According to Space.com the Commercial Space Station (note: yes, I know the name is rather generic) will hold up to seven inhabitants, and the company is boasting that they already have clients lined up to board their celestial station beyond the sky.

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t/Space Launch Concept: For Earth And Mars?

Posted by on Aug 13, 2010 in Space Industry, Technology | 0 comments

Borrowing off of its siblings design, t/Space (or Transformational Space for you non-space geeks) presents a unique concept on how to launch humans safely from Earth to the International Space Station.

While t/Space’s flight approach would benefit companies like Bigelow Aerospace (as one can see in the video below), it could also help out future explorers on Mars.

Although engineers are still working out the kinks when it comes to landing on Mars (at least anything over a ton), finding an inexpensive way to leave the Red Planet will be critical if humans ever settle there en mass.

Since land rockets would probably be expensive (regardless of where you’re launching them from), t/Space could provide an inexpensive alternative, especially when one considers that Mars has 38% of Earth’s gravity.

A small craft might be able to reach the asteroid moon Phobos, where passengers could then transfer to a larger space craft.

Either way t/Space’s design should give SpaceX some friendly competition, although hopefully t/Space will be able to demonstrate its feasibility in the wild soon as their technology could make traveling beyond the heavens not only cheaper, but safer as well.

(via Spaceports)

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Is Reaction Engines Martian Plan Sound? (Video)

Posted by on Aug 5, 2010 in Mars, Space Industry, Technology, United Kingdom | 0 comments

Known throughout the space community for their Skylon jets (which are still in development), Reaction Engines has proposed what appears to be a reasonable path to help humanity reach the red planet within our life time.

Note: If the video does not work above, you can visit Reaction Engines to watch the clip in its entirety.

While the plan for the most part is rather sound, the one fatal area is the length of time it takes to reach the crimson world as solar radiation might fry the astronauts brains before they even get an opportunity to land.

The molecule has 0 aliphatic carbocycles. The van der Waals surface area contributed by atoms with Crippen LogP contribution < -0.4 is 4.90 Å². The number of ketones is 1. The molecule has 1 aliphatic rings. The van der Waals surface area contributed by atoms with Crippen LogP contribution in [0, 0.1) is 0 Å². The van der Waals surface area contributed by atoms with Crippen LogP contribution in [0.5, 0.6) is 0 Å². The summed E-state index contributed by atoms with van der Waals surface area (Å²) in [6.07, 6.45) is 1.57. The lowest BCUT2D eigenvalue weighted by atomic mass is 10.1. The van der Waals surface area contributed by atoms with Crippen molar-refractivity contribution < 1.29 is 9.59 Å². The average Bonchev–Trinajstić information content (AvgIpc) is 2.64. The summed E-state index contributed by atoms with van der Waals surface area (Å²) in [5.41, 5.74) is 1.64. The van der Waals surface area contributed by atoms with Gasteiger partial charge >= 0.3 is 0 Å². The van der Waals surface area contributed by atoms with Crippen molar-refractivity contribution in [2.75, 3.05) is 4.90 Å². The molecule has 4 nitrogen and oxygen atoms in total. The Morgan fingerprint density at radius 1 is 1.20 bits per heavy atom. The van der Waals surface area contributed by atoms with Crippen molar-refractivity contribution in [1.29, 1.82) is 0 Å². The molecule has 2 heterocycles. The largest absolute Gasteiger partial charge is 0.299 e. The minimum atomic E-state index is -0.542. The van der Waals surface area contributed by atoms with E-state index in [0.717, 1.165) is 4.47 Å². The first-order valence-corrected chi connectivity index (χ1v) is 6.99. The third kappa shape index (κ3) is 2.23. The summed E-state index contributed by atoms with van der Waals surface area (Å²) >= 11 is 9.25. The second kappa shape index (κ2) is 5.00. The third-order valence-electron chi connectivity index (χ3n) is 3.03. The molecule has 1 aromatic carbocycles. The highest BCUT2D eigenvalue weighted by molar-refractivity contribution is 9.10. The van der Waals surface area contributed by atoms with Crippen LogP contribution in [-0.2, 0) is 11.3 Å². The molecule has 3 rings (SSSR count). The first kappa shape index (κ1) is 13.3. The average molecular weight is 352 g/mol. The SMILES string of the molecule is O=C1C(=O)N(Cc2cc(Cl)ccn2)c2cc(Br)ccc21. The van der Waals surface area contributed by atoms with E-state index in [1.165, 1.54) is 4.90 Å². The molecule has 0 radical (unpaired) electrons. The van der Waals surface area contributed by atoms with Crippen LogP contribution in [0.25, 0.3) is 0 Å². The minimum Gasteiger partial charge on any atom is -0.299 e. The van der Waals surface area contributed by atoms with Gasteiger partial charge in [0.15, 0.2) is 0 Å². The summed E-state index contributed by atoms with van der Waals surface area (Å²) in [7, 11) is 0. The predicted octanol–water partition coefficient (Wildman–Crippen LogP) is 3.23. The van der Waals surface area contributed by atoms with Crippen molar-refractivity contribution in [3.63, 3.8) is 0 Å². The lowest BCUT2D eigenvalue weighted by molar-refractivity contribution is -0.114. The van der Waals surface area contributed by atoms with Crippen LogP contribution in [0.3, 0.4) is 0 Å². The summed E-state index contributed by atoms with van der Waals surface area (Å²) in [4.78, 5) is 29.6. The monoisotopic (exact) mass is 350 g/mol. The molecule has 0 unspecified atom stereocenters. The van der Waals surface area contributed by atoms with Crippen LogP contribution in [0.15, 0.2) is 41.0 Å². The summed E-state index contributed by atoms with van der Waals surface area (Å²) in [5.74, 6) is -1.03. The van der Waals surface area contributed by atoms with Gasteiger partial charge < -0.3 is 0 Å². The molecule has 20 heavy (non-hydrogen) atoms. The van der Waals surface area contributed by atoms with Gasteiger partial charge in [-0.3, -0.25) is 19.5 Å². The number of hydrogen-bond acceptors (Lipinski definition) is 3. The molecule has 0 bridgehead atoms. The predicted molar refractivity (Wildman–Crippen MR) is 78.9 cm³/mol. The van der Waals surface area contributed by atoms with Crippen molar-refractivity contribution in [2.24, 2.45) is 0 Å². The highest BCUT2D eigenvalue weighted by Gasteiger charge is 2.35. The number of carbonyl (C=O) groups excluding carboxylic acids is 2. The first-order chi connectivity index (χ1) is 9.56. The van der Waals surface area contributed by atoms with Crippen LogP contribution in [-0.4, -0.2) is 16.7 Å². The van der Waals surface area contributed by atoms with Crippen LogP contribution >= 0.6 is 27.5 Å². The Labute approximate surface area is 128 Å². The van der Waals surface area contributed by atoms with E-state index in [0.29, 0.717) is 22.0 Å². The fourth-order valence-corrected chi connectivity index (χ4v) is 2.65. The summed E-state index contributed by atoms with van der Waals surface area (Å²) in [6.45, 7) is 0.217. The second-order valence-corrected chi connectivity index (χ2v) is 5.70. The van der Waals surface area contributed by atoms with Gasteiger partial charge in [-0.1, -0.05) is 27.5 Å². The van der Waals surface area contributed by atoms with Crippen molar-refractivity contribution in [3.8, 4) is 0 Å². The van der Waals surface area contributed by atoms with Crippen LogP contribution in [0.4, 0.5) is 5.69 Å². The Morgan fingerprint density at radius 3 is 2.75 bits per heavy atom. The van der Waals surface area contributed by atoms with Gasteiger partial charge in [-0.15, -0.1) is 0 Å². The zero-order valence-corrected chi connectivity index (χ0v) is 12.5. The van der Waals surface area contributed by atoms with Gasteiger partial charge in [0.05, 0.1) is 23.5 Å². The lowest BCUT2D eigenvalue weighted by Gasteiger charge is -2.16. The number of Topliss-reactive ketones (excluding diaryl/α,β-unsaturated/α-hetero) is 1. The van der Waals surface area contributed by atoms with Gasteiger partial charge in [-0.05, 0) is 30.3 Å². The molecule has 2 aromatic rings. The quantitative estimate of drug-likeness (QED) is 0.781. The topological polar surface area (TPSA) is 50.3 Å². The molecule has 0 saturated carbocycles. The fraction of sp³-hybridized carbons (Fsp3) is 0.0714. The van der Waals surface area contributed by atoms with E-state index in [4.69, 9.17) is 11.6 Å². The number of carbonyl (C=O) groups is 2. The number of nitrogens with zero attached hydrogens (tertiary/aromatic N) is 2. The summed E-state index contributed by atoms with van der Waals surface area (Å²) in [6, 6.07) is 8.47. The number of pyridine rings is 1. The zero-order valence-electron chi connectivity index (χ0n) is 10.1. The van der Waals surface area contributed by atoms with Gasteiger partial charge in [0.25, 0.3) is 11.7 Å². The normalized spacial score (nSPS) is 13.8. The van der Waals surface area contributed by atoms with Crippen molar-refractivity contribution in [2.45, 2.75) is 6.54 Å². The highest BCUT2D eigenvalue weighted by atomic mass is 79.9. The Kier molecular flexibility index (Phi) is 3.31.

Unless artificial magnetic fields can be constructed around the space craft, future explorers may have to wait until VASIMR engines become a reality (in order to cut the travel time from 6 months to 39 days).

Trek time aside, Reaction Engines does have the wisest approach when it comes to establishing outposts upon Mars (i.e. sending future supplies ahead of a Martian landing), although time will only tell if humanity sends one of their own to visit the crimson world within the next half century.

(via RLV And Space Transport News)

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SpaceX To Challenge Russia (For US Rocket Transport)

Posted by on Mar 22, 2010 in Blog, Russia, Space Industry | 0 comments

With President Obama cancelling Constellation and outsourcing space to the private sector, many politicians have been complaining that ditching the NASA rockets will leave America in the hands of the Russians.

Now it looks like SpaceX, a company who thus far has been able to launch one successful rocket into space is challenging Russia for the right to launch Americans into space.

(Earth Times) As lawmakers weigh the pros and cons of turning over US manned spaceflight to contractors, one commercial hopeful vowed Thursday that her firm could fly US astronauts to the orbiting space station for less than a trip on the Russian Soyuz spacecraft. Gwynne Shotwell, president of Space X, said she could guarantee her company would be able to provide at least three flights to the International Space Station (ISS) for less than 50 million dollars a seat. A ride on the Soyuz currently costs the US space agency NASA 51 million dollars per astronaut, and that price is likely to rise when current agreements expire. […]

While other industry executives declined to offer such an exact price for their services, all said they would be ready to fly to orbit within three or four years.

SpaceX has designed the Dragon spacecraft (pictured above) to not only transport humans into space, but also cargo for the International Space Station.

Whether or not Congress will choose SpaceX over Russia has yet to be seen (note: it would be very foolish if they chose otherwise), but either way this could help the private space industry gain some much needed respect among the bureaucrats in Washington, DC.